Whether Russia can claim immunity in the DNC’s lawsuit may turn on “where” the DNC was hacked. Precedent in the D.C. Circuit indicates that answering that question isn’t easy.
Grayson Clary Tue, May 1, 2018, 8:00 AM
Herb Lin Thu, Jul 26, 2018, 8:26 AM
A recent poll suggests the importance of not conflating the concepts of campaign “meddling” and cyber issue.
This Week at the Military Commissions, Special Majid Khan Edition: “The Whole Enhanced Interrogation Thing”Quinta Jurecic Thu, Sep 15, 2016, 3:37 PM
We’re here today featuring a blast from the past. Remember Majid Shoukat Khan, the low-level Al Qaeda operative who pled guilty to all charges filed against him in 2012?
Coleman Saunders Tue, Feb 13, 2018, 12:30 PM
Proceedings in the matter of al-Iraqi reconvened for the first time since July, and addressed complications arising from the defendant’s health issues.
Raffaela Wakeman Wed, Jan 16, 2013, 3:03 PM
There was an attack today on the headquarters of Afghanistan's intelligence agency. At least one person has been killed, say Kevin Sieff and Sayed Salahuddin of the Washington Post. Azam Ahmed of the New York Times also reports.
Tamar Hostovsky Brandes, Idit Shafran Gittleman Mon, Sep 24, 2018, 3:05 PM
The high court ruled that the government could not deny entry to a group of women related to Hamas members who needed lifesaving medical care. But it stopped short of saying such a policy amounted to a illegitimate collective punishment
Andrew Keane Woods, Peter Swire Tue, Feb 6, 2018, 5:49 PM
Congress could make the Microsoft-Ireland dispute moot.
Hawaii District Court Grants in Part Motion to Modify Scope of Preliminary Injunction in Travel Ban CaseQuinta Jurecic Thu, Jul 13, 2017, 11:42 PM
The U.S. District Court for the District of Hawaii has granted in part the plaintiffs' motion to enforce, or, in the alternative, modify the scope of the preliminary injunction in the travel ban case. The motion came before the court in response to the Trump administration's narrow interpretation of the Supreme Court's per curiam order allowing implementation of the ban.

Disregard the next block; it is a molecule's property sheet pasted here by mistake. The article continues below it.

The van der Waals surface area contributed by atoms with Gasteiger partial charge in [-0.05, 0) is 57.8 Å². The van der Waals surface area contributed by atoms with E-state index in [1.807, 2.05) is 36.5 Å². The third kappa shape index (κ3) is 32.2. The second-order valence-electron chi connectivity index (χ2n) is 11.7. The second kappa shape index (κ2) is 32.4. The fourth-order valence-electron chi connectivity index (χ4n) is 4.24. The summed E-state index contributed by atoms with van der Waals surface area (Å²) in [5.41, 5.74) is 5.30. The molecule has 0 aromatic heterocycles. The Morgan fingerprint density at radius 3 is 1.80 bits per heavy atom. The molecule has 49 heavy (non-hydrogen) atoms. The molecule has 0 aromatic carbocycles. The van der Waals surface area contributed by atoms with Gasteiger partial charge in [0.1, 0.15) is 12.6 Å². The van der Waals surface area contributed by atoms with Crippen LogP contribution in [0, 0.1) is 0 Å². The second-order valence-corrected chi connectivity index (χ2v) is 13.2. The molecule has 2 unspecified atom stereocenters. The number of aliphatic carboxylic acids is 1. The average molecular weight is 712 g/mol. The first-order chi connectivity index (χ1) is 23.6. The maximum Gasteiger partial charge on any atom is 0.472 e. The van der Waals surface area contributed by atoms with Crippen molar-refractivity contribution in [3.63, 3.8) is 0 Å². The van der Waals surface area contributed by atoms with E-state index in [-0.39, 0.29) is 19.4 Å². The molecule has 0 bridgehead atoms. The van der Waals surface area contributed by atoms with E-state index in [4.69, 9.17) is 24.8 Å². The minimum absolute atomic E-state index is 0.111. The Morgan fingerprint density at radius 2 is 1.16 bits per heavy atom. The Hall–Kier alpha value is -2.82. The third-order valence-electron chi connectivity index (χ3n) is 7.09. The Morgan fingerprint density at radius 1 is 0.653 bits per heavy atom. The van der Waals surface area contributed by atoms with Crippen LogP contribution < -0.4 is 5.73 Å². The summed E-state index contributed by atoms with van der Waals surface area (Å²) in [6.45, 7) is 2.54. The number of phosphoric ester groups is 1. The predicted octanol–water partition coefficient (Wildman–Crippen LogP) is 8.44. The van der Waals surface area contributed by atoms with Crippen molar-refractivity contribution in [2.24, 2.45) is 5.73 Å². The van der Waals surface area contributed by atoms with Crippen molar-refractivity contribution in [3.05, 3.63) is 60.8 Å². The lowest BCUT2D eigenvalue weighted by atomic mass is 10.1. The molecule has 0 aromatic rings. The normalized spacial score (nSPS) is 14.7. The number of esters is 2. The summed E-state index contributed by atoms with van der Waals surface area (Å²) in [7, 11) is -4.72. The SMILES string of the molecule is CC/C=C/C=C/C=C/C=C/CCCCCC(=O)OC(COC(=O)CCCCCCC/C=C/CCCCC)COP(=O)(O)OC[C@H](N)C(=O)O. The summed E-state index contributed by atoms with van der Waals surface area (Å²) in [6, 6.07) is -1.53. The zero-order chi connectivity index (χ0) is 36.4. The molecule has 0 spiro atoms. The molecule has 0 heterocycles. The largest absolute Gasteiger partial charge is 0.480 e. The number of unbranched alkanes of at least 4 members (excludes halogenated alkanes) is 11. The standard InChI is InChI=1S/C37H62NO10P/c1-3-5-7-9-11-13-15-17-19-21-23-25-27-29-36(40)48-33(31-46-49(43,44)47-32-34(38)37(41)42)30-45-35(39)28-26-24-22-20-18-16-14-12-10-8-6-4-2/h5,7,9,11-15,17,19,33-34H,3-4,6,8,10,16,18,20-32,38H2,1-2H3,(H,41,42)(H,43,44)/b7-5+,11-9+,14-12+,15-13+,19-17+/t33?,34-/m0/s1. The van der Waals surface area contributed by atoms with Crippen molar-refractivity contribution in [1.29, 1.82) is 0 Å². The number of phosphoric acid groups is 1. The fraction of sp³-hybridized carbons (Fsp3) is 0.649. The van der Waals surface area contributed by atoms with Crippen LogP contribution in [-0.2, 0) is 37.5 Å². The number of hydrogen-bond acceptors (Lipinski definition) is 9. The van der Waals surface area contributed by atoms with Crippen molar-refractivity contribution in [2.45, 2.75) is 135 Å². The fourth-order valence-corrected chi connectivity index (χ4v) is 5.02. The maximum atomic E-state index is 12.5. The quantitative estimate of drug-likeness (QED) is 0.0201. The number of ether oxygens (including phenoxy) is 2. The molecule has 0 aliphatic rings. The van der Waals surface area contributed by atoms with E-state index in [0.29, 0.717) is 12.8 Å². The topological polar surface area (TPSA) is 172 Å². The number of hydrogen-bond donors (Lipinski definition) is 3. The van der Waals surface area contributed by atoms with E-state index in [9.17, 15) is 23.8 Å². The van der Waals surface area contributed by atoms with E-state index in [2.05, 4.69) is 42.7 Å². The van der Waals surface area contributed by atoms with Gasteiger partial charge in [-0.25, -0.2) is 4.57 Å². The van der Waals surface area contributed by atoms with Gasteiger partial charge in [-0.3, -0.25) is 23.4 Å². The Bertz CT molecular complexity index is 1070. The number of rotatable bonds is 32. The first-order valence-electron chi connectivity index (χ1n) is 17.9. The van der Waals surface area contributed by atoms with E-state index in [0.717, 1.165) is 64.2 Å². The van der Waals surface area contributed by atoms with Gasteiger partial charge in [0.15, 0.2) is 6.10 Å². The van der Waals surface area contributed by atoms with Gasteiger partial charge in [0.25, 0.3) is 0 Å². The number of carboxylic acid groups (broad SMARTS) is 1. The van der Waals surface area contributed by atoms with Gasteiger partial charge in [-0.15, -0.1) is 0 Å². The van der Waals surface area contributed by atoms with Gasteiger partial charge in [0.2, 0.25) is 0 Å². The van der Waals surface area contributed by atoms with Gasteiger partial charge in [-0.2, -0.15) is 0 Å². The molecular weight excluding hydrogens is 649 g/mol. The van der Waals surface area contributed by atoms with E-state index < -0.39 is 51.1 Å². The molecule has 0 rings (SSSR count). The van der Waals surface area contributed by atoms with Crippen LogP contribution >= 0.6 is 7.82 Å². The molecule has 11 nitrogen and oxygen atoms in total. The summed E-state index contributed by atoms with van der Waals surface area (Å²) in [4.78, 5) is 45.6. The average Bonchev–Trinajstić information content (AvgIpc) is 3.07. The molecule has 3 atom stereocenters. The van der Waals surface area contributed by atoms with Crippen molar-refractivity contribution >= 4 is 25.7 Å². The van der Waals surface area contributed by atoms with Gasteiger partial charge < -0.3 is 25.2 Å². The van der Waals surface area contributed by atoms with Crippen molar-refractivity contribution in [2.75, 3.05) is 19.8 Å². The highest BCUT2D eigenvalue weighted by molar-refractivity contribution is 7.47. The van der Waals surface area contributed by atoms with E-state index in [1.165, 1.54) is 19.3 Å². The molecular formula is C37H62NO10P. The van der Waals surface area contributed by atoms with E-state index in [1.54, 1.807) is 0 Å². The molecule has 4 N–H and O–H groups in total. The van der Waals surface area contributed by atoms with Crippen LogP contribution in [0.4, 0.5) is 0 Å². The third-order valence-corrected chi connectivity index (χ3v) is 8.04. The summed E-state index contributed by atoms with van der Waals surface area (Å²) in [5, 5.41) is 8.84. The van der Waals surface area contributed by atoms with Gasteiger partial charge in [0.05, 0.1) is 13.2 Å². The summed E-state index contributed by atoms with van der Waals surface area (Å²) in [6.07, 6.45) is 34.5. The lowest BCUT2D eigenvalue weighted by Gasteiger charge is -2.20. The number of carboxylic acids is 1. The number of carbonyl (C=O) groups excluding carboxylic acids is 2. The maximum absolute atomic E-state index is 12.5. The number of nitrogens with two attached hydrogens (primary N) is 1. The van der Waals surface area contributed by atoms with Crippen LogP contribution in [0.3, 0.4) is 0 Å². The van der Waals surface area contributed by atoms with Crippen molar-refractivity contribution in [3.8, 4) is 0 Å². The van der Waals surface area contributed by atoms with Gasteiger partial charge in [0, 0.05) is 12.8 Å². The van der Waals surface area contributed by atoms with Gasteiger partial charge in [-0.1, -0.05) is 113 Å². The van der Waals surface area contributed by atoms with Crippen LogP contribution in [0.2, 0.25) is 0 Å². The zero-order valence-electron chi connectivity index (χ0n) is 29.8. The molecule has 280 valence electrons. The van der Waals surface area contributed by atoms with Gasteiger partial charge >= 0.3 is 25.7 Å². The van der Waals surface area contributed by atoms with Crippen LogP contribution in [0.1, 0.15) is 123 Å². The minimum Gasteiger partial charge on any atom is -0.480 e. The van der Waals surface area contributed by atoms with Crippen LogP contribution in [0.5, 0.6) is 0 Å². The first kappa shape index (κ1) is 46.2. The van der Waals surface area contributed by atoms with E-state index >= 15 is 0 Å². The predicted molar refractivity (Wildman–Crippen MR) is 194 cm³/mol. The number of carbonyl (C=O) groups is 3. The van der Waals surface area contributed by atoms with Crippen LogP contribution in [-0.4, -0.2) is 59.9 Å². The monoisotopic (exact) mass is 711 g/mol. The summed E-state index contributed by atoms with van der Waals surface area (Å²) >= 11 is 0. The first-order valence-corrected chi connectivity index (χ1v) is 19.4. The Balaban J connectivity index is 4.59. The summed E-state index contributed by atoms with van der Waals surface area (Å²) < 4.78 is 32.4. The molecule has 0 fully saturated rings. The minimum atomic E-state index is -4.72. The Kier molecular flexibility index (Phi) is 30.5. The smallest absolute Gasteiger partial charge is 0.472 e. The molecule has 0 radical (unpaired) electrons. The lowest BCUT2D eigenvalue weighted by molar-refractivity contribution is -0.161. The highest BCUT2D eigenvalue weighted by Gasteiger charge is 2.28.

The order is available in full below.
Ashley Deeks Thu, Nov 14, 2013, 12:00 PM
Ben and David Cole have been having an exchange (see here and here) about a “universal right to privacy,” including a discussion about what such a right might look like. Stepping back, it is useful to understand how international law currently creates or regulates a “right to privacy” and how that right might (or might not) extend to extraterritorial surveillance by a state. In short, even those who read the scope of the International Covenant on Civil and Poli
A Guide to Countering Chinese Government Spin on the Fairness of the South China Sea Arbitration TribunalJulian Ku Mon, Jun 20, 2016, 10:43 AM
As public service, a few short responses to rebut talking points spouted by Chinese diplomats or PR hacks trying to undermine the legitimacy of the arbitral tribunal and the entire UNCLOS process.
Sarah Grant Wed, Nov 14, 2018, 12:09 PM
The government notified two federal circuit courts that it may take its appeal of a preliminary injunction straight to the Supreme Court.